ROME – The friendship between Italy and China has grown stronger as the two countries have stood together in unity, helping each other overcome the challenges posed by the COVID-19 pandemic.
Earlier this month, Wuji County in northern China’s Hebei Province donated a batch of medical supplies to Arzignano in the province of Vicenza, including 20,000 medical masks, 200 protective suits and 200 isolation gowns.
Gian Vittorio Campus, mayor of Sassari, located in western Sardinia, expressed gratitude to Ba’nan District in southwest China’s Chongqing Municipality for its medical donations.
“Your very kind action of friendship and the donation of materials to fight against the novel coronavirus disease, the 1,000 suits of medical disposable protective clothing and 5,280 KN95 masks, (are) really welcome and all of us warmly thank you,” said the mayor in a letter.
As the novel coronavirus hit the European country, China has spared no efforts to help it ride out the difficulty, returning the favor after Italy sent supplies to China at a crucial time in the latter’s COVID-19 fight.
On March 18, a charter flight carrying a 13-member Chinese aid team, along with tons of medical supplies, arrived at Milan’s Malpensa Airport. One week later, another charter flight carrying a 14-member Chinese medical team and supplies, arrived at the same airport in Milan.
“China has come to us in our hour of need,” Italian Prime Minister Giuseppe Conte told Italian reporters when asked about the aid.
Days after Conte announced a national lockdown on March 9, tons of medical supplies and equipment were sent from China to Italy, along with a team of medical experts. Chinese and Italian officials have been in communication since then, with experts from the central Chinese city of Wuhan sharing data and valuable experience with their Italian counterparts.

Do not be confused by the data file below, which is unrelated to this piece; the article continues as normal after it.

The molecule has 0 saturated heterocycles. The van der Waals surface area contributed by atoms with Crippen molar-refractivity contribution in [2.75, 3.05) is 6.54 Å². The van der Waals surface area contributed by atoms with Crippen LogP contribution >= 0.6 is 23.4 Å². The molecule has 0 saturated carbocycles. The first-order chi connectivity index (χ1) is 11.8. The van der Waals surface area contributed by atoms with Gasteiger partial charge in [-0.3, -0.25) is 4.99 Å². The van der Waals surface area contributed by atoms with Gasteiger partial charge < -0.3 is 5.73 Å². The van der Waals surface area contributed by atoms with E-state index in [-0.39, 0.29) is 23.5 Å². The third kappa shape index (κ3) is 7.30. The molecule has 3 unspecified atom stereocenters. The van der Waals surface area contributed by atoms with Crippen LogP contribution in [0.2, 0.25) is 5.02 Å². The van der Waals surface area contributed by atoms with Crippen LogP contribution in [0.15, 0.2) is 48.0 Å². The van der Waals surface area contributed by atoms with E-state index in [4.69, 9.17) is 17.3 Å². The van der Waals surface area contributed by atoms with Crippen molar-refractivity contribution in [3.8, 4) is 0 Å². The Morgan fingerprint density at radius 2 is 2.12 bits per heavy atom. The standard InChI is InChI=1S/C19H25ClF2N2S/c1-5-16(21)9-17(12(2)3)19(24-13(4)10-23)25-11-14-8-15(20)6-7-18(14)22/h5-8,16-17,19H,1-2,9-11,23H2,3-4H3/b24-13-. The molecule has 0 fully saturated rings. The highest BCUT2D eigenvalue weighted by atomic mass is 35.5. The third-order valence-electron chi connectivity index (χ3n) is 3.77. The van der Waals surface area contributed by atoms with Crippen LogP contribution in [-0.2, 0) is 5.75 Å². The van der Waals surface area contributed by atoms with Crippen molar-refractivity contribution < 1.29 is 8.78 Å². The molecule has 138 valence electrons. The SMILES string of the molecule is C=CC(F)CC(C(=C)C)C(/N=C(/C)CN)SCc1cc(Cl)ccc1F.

On March 12, two days after Italy’s national lockdown began, a charter flight carrying a nine-member Chinese aid team, along with some 30 tons of medical supplies, arrived at Rome’s Fiumicino Airport, as part of China’s efforts to help Italy contain the pandemic.
Five of the nine experts in the team were from southwest China’s Sichuan Province. Twelve years earlier, following the 2008 Wenchuan earthquake, a group of doctors and nurses from Italy were among the first group of foreign aid workers to dash in and help.
Upon the Chinese team’s arrival at their hotel, a note with pictures of both Italian and Chinese national flags were displayed in Chinese, English and Italian: “Italy, Rome and Trilussa Palace Hotel welcome you and thank you for your support. We stand together, we fight together, we win together.”
The good relations between Italy and China can be traced back earlier. Last year, Italy became the first Group of Seven member country to sign with China a memorandum of understanding to jointly advance the construction of the China-proposed Belt and Road Initiative.
In recent years, Chinese tourists have become an increasingly common sight in Italy. And Italian exports to China have grown for at least 10 consecutive years through 2019, according to data from Italy’s National Statistics Institute.
The Italian public opinion about China has grown even stronger during the two countries’ joint fight against the pandemic, according to pollsters.
“The percentage of Italians with a ‘positive’ or ‘generally positive’ opinion about China has grown steadily in recent months,” Maria Rossi, co-director of the polling firm Opinioni, told Xinhua.
Another poll done by the survey company SWG in April showed that 52 percent of Italians considered China a “friend,” a dramatic improvement from just 10 percent a year earlier.
According to Pietro Paganini, co-founder of Competere, a think tank, the aid of medical equipment and advisors “was needed and welcomed” in Italy, and the closer ties between the countries could ultimately be positive for both sides.
Giorgio Cuscito, a China and Far East analyst and a board member with Limes, a geopolitical review monthly, said China’s aid during the outbreak will ultimately help the country’s ‘soft power’ in Italy, and Italy “needed all the help we could get during the darkest period of the crisis.”